“Is this a coffee shop or geography class? Why are there so many countries listed?”
If you’ve been inside a coffee shop lately, you’ve likely asked yourself some variation of these questions. It probably happened when the barista asked for your preferred origin of coffee beans — Brazil, Ethiopia, or Papua New Guinea. Unfortunately, your knowledge of coffee descriptors extends only to terms like ‘dark roast’ or ‘breakfast blend,’ so you just took whichever one was cheapest. I mean, what is the origin of coffee anyway?
Your barista wasn’t giving you a pop quiz. Those countries listed on the menus of your local coffee shops describe different single origin coffees.
Single origin is a term that has become increasingly popular recently. Today, you seemingly can’t even walk into a coffee shop without hearing the term.
What Does Single Origin Mean?
Put simply, single origin is a fancy way of saying that your coffee came from one specific place. Knowing the origin of your coffee will, at the very least, always let you know which country it was grown and harvested in.
In addition to country, the coffee origin can be used to identify a few other things. The term can specify which region, farm, or specific harvest your country came from (reference). In fact, many coffee roasters name their coffees after the farms that produce them.
Why is Single Origin Coffee so Popular?
Because the term seems to have come out of nowhere, it would be easy to dismiss the idea as an industry fad like coffee ice cubes or cold brew (yeah, I said it). But that’s not true.
There are a couple of reasons why single origin coffee has become so popular.
It Tells You What the Coffee Tastes Like
While some people think all coffee tastes the same, we coffee enthusiasts know that couldn’t be further from the truth. Some coffees are bold, some are sweet, and some can be straight up fruity.
This isn’t by chance. Single origin depicts the unique characteristics and qualities of a region. Coffees from different regions of the world can taste completely different from one another.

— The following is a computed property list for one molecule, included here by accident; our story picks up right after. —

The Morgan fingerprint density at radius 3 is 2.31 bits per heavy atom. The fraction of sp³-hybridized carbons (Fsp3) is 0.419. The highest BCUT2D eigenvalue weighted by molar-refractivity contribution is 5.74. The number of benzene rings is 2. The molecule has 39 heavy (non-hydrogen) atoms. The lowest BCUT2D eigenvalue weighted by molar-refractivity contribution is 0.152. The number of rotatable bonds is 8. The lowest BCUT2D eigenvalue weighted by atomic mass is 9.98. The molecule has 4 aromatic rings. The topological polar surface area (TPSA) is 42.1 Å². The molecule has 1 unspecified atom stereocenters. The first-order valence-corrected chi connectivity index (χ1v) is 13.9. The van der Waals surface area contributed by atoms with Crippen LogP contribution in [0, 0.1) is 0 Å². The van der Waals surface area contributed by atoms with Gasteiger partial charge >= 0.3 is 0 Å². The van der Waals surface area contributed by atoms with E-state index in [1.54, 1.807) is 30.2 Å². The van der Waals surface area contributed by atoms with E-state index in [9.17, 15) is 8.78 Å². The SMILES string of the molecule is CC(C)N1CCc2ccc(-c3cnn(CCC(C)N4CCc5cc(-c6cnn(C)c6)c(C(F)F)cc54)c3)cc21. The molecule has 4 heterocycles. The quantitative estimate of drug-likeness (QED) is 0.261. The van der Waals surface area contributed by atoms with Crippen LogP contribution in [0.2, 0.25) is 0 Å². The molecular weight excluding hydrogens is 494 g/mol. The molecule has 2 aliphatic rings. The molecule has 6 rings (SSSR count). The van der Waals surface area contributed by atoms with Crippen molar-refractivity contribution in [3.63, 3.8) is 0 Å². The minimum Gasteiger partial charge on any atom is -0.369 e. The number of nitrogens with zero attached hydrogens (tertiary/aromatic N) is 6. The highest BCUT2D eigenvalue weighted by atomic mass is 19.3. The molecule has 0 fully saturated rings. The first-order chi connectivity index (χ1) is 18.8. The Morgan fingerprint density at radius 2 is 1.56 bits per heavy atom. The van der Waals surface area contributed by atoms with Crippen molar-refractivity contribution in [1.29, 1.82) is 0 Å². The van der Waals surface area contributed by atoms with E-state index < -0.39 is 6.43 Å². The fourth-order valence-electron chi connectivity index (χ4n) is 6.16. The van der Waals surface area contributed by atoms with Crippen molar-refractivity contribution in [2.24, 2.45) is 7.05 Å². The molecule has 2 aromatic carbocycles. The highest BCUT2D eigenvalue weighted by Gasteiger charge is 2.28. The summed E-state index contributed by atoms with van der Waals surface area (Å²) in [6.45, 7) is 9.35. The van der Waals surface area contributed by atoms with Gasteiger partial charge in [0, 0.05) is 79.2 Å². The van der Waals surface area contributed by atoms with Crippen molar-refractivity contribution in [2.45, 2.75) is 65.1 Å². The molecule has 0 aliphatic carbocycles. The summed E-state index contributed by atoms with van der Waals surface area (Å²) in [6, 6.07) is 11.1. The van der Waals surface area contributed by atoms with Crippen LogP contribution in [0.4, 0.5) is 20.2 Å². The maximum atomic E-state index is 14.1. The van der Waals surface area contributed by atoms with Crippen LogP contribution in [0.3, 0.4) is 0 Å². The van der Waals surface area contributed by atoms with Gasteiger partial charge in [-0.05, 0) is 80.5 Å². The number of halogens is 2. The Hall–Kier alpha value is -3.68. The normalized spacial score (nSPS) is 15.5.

The taste of coffee can also be affected by things such as how it’s grown, harvested, and processed. Heck, even the soil plays a role.
Good coffee roasters understand this and select their coffees based on what they want it to taste like.
“[We] search out single origins because growing conditions—soil, weather, and cultivation practices—are the very things that give coffee its unique character.”Blue Bottle Coffee
It provides Transparency and Traceability
When we brew coffee, we want to control as many variables as possible. That’s why we want as much information — grind size, water temperature, brew time — as we can get. It helps us to repeatedly achieve desired results and identify errors. The coffee sourcing process isn’t much different.
Single origin helps coffee roasters be consistent by repeatedly buying from the same regions and farms. If they buy a coffee that they feel is great, they can buy that same coffee, or one just like it, again.
Knowing the origin of your coffee means you have an easy answer to queries like “this coffee is awesome, where can I get some more?” Ethiopia, that’s where!
And don’t forget the farmers! Single origin can be a win-win-win for all of us — the coffee roaster, the customer, and the farmer. It allows the opportunity for direct trade, the term for buying coffee directly from those who grow it. This can mean stability for farmers as they form longterm relationships with coffee roasters who love their product (reference).
“If they understand the quality of the product, it guarantees sustainability for everyone making extra efforts in every step of the coffee-making chain… to me, that’s beautiful and that’s why single origin matters.”Cesar Magana, farmer, barista, and roaster at Lechuza Cafe in El Salvador
Single Origin Coffee vs. Blends
Breakfast blend, original blend, ambiguous blend. It can be hard to make sense of all these names for coffees. So what is the difference between single origins and blends?